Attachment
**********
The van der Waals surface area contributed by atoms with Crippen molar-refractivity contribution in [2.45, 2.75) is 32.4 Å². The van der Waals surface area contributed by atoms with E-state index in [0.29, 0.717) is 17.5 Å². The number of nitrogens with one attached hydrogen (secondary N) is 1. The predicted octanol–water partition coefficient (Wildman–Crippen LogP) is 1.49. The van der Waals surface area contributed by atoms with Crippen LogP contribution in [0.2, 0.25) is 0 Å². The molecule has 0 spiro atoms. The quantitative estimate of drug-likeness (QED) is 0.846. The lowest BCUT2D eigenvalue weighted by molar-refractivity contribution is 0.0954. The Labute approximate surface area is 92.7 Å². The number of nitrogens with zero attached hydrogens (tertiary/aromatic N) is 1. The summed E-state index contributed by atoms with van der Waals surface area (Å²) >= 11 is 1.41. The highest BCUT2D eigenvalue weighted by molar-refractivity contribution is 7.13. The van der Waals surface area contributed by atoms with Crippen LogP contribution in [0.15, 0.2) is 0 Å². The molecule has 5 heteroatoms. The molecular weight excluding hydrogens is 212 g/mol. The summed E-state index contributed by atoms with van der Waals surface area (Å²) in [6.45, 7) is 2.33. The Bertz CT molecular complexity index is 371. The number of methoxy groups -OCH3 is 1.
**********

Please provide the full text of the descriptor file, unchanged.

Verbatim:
The van der Waals surface area contributed by atoms with Crippen molar-refractivity contribution in [2.45, 2.75) is 32.4 Å². The van der Waals surface area contributed by atoms with E-state index in [0.29, 0.717) is 17.5 Å². The number of nitrogens with one attached hydrogen (secondary N) is 1. The predicted octanol–water partition coefficient (Wildman–Crippen LogP) is 1.49. The van der Waals surface area contributed by atoms with Crippen LogP contribution in [0.2, 0.25) is 0 Å². The molecule has 0 spiro atoms. The quantitative estimate of drug-likeness (QED) is 0.846. The lowest BCUT2D eigenvalue weighted by molar-refractivity contribution is 0.0954. The Labute approximate surface area is 92.7 Å². The number of nitrogens with zero attached hydrogens (tertiary/aromatic N) is 1. The summed E-state index contributed by atoms with van der Waals surface area (Å²) >= 11 is 1.41. The highest BCUT2D eigenvalue weighted by molar-refractivity contribution is 7.13. The van der Waals surface area contributed by atoms with Crippen LogP contribution in [0.15, 0.2) is 0 Å². The molecule has 5 heteroatoms. The molecular weight excluding hydrogens is 212 g/mol. The summed E-state index contributed by atoms with van der Waals surface area (Å²) in [6.45, 7) is 2.33. The Bertz CT molecular complexity index is 371. The number of methoxy groups -OCH3 is 1.